The closure of ‘The Four Sisters’ walking track in Northland due to Kauri Dieback has brought into focus this Government’s painfully slow approach to dealing with the disease, National’s Conservation Spokesperson Sarah Dowie says.

“In December 2017 Biosecurity Minister Damien O’Connor and Conservation Minister Eugenie Sage asked the Kauri Dieback Programme to develop a National Pest Management Plan (NPMP) to stop the spread of this concerning pathogen.

“Emphasising how ‘urgent and effective action’ was needed to save these iconic trees, both Ministers said this was ‘by far the strongest piece of regulation available’.

“But two and a half years later this Government has failed to meet its lofty rhetoric, with the final consultation round only recently closing in March. Meanwhile the Management Plan itself, which is now at Cabinet, isn’t pencilled for release until September 2019.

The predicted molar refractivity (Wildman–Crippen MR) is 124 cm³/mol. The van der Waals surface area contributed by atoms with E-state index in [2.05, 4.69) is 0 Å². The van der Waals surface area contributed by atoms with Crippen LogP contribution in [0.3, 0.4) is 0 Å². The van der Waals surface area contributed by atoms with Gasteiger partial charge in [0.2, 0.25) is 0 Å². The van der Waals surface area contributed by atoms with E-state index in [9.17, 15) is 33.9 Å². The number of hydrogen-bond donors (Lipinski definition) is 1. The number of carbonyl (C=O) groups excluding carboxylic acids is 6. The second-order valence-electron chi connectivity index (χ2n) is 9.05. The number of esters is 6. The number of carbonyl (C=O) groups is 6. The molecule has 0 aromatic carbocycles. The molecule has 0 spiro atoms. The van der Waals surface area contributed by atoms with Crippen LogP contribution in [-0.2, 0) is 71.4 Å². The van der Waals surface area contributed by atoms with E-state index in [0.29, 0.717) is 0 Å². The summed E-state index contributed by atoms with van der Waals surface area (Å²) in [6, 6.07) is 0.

“This is hardly the ‘urgent and effective’ response this Government promised in December 2017. What we’ve been given instead is a piecemeal response that isn’t going to have any tangible effect for some time to come.

“Dozens of tracks on DOC land are closed, some permanently, while others remain partially closed with access restricted in certain areas. The timeframes for partially closed tracks differs from site to site and there are large tracts of at-risk forests that are still open to the public.

“We are past consultation and need clear action to stop the spread of this devastating pathogen—or else we risk losing our Northern Forests altogether.”

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